No wonder then that such a discovery should excite uneasy apprehensions in the minds of the conspirators, for such an attempt against the public liberties is unprecedented in history, it is a crime of the blackest dye, as it strikes at the happiness of millions and the dignity of human nature, as it was intended to deprive [Americans] of the choicest blessing of life and the oppressed of all nations of an asylum [of liberty].
    –Samuel Bryan, commenting on the 1787 coup d’Ă©tat in “Centinel”, January 1788

  3. Kyle Bennett on December 13, 2012 at 17:39

    “…and I mean Theodore of course.”

    I’m glad that I’m the kind of person that understood that context before he said it, and before I knew the name of his book.

    • Richard Nikoley on December 13, 2012 at 17:57


      You are bared from comments on this post, unless of course it’s to point out the overwhelming state of ignorance & moron. 🙂

  4. Brian on December 14, 2012 at 03:18

    Thoreau ‘Civil Disobedience’ -> Gandhi’s hunger strikes an general displeasure at evil -> MLK Jr freedom rides and bus boycotts.

    They all agreed in the moral (not societal) imperative to stand up peacefully to evil.

    I do have to say Richard that, as a huge Thoreau fan, he was indeed an anarchist, but in a different sense. He didn’t believe in no government, but rather in better government.

    • Rick on December 14, 2012 at 08:17

      ” That government is best which governs least, and that government is best of all which governs not at all”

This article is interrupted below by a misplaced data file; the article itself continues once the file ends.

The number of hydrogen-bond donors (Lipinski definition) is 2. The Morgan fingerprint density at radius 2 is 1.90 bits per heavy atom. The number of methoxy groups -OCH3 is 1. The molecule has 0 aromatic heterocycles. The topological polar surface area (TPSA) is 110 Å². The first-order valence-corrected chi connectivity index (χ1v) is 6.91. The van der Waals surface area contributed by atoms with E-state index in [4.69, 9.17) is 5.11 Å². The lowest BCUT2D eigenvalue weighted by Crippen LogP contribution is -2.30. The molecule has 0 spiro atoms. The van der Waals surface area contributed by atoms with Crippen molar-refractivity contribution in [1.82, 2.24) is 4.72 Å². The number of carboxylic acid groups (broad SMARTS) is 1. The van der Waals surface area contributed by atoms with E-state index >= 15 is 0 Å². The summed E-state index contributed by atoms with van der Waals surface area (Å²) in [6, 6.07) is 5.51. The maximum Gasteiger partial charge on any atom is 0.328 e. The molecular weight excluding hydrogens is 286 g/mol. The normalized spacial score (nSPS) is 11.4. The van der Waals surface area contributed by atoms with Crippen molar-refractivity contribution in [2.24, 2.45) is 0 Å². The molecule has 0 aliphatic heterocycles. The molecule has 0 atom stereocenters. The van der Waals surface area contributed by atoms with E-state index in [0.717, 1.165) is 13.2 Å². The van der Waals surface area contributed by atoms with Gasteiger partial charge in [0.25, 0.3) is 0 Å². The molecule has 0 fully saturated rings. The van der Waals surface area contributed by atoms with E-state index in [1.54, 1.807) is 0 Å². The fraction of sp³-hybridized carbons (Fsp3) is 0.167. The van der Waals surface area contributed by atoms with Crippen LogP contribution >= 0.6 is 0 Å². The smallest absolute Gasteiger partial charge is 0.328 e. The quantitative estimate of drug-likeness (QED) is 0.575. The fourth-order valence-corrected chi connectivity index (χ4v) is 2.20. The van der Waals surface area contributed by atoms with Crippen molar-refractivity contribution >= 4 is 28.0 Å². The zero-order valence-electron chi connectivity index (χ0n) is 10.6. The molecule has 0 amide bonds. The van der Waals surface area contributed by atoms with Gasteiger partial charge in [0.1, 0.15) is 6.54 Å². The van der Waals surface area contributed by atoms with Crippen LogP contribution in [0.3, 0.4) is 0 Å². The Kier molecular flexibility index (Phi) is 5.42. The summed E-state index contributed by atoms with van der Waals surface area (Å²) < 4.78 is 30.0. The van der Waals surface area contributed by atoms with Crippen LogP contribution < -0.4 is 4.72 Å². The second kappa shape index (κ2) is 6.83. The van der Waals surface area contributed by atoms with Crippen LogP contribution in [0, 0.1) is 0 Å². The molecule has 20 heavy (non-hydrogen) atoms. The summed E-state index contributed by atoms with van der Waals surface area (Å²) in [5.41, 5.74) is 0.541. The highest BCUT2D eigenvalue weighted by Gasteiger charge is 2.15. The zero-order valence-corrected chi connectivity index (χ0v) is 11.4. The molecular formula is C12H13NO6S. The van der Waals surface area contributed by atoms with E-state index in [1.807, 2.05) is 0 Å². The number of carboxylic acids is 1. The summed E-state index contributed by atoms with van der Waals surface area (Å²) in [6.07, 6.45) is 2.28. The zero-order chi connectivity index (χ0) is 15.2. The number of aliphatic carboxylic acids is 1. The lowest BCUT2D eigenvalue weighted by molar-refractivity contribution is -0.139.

5. Erik on December 14, 2012 at 05:34

    To quibble, the mayans never said the world would end 7 days from now. That was all on modern batshit crazies who like to misinterpret things.

    It IS, however, the end of a particular cycle of their calendar, just like in our calendar weeks, months, and years have endings. It’s just that this particular cycle that’s ending lasts a span of… 26000 years. The mayans. They liked them some BIG numbers.

    Actual surviving maya elders put forth the belief that the beginning of that cycle (about 24000 BC) was when expressive culture first took hold, as in things like painting, sculpture, musical instruments, eventually writing, really anything that allows humans to express themselves in an alternative/more durable way than the spoken word. The idea is that for the first half of this cycle, this allowed wild humans to develop an even richer, life-centered culture, but somewhere around the middle of it, what we call the neolithic revolution transpired, and those same new modes of expression have since been increasingly hijacked for social control purposes by those in authority. The span of time from about 100 years ago until 100 years from now is believed by them to be the period in which humanity will take back those aspects of culture and return to living in freedom, with the date 12/21/2012 being more of a “signpost” of the era than an “event.”

    There are some actual astronomical phenomena that do only take place every 26000 years that do line up with their calendar. It’s more math-and-astronomy/astrology-interpreted-to-inform-a-mind-in-lie-of-science than “you will go to hell if you sin against god.”

    At least this is the contention of the maya representative who came to the local university to give a presentation. The whole thing was far less religious than one might have expected, and in a weird way rather paleo-friendly.

  6. Mike Schneider on December 14, 2012 at 07:36

    In other news, Sir Richard Branson resolves to be incredibly blond for another year….

    (I’d respect these billionaire “now-it’s-time” types more if they’d just haul out a joint and light up on-camera.)

  7. shelley on December 14, 2012 at 09:30

    Do you think that we’re just born with the wiring to think/feel one way or the other? In particular, in light of your anarchy series, is someone who feels entitled to another’s productive work ever capable of freeing themselves from this thinking; or someone who wakes every day productive in some way or another ever capable of allowing themselves to be fully dependent upon another? (special circumstances aside)